With current disruptions in our workplace and in the world, a truly inclusive culture that recognises cognitive diversity is more relevant than ever before, explains coach and facilitator Aoife Lenox.
On a cool September evening in 2018, a Starbucks coffeehouse in the suburbs of Cork City was the venue for the inaugural meeting for Introverts in Business Cork.
As the founder, I arrived early. I brought my son along because it had been suggested to me that no one would show up, they wouldn’t want to admit to being an introvert. I put a meetup sign in the middle of the table to identify myself but didn’t put Introverts in Business on it, because, as an introvert, I didn’t want to draw too much attention. It was difficult enough to sit in the middle of a coffeehouse with a sign on my table.
One person approached the table and sat down. Seven more followed. That was the beginning of a group that is now 274 member strong. The experience reinforced to me that I was not the only introvert in Cork, and not the only one struggling. The meeting continued for over an hour and I had to call an end to it. Contrary to the suggestion that no one will speak up, the meeting proved that, given the space, introverts can be very chatty.
You might find interesting: Introverts: your time has come Podcast
An unconscious bias for ‘naturalness’
The following year, in an effort to showcase introvert strengths, I was doing an interview series on introverted business owners and asked a successful owner to contribute. His response was that his introversion wasn’t a positive message to share and wouldn’t help his business.
Hitting such roadblocks, I went for a mentorship appointment with a representative from a government-sponsored business support group. He emphatically disagreed that introversion was a personal or organisational issue and said that my business was based on a false premise. I wondered had my business been designed to draw attention to extrovert strengths, would the reactions have been different?
Angela Duckworth, author of Grit, says we have an unconscious bias for ‘naturalness’. In a research study a group of participants were told to listen to two pieces of music. One was by a ‘natural’ pianist and the other by a ‘striver’, someone who has developed their skill through sheer effort. When asked which was the better piece, the majority of participants chose the ‘natural’ pianist. It was in fact the same pianist playing both pieces of music.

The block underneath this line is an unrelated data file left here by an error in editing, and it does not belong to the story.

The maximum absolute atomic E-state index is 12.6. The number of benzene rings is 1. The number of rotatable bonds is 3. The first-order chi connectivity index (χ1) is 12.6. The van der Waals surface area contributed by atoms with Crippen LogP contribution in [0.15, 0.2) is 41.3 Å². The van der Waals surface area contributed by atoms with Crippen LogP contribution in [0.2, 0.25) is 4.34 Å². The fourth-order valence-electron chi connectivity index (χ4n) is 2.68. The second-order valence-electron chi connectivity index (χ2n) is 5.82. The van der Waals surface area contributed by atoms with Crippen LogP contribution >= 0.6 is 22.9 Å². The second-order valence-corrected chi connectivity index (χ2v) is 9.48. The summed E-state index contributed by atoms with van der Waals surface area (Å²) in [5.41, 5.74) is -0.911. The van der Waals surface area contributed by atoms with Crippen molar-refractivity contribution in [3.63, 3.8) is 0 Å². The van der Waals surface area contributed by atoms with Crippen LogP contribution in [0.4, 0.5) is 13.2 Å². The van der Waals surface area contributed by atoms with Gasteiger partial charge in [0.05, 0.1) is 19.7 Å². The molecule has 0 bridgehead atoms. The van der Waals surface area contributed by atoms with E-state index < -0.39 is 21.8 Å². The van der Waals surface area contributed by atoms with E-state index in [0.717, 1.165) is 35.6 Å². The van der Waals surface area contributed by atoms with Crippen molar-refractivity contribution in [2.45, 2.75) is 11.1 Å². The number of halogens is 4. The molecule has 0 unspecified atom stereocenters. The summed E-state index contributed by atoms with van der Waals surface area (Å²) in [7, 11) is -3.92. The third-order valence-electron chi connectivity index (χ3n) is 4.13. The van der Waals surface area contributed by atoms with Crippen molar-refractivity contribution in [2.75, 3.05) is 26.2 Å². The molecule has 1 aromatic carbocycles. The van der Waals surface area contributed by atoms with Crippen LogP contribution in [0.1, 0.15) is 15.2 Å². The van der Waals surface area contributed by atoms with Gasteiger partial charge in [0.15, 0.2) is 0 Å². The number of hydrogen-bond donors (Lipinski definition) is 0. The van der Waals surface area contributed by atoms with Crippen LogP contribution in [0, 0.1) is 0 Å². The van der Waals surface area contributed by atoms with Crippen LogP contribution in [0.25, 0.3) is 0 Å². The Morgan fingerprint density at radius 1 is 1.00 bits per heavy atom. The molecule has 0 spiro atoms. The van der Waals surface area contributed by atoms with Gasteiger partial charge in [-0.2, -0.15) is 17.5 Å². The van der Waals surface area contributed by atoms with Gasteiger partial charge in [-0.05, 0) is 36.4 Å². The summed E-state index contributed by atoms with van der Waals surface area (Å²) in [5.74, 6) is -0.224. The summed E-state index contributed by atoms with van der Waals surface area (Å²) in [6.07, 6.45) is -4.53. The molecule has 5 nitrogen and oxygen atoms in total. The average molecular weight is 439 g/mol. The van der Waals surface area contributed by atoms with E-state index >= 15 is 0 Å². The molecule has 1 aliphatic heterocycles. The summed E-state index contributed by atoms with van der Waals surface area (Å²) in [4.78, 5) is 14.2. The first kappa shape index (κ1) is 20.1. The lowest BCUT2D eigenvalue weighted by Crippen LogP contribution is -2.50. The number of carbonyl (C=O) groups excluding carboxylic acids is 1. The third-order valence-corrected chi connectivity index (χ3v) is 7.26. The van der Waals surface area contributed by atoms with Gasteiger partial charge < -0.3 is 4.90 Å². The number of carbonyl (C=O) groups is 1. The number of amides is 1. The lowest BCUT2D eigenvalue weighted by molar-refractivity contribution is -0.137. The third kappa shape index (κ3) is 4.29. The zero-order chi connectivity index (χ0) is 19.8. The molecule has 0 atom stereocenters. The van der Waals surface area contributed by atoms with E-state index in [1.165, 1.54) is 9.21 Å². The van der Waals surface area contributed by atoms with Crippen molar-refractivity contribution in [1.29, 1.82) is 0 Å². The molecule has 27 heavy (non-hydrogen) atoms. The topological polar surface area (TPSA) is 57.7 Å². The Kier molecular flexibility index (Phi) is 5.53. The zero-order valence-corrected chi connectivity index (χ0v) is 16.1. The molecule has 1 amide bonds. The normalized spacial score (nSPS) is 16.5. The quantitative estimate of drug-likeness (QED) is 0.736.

The study was repeated with entrepreneurs. Those who were deemed natural entrepreneurs were more likely to be successful at securing funding. Do we have the same unconscious bias towards introverts? Is this why the research shows introverts make less money and are less likely to be in top leadership roles.
In her new book, Jennifer Kahnweiler says that by not including introverts in our workplaces we risk losing 40-60% of the contributions of our workforce. In a society where personality is often the definition of success the neurodiverse or introverted candidate can often be ignored.
Looking into the future
Despite diversity being at the forefront of world and organisational commitment to creating inclusive work environments, there still remains a sometimes conscious, but often unconscious, bias against introverts.
The future growth in permanent remote work could create even more of a divide, with introverts working from home and extroverts choosing to return to office work creating two entirely different work cultures.
If you want to create a truly inclusive culture that recognises cognitive diversity there are steps you can take. Conduct an audit of the team and organisation to identify work processes and environmental issues not in line with inclusive practices. Provide awareness training for managers, leaders and all staff members to educate everyone on personality differences and finally choose process improvements to focus your efforts towards a systemic and cultural shift.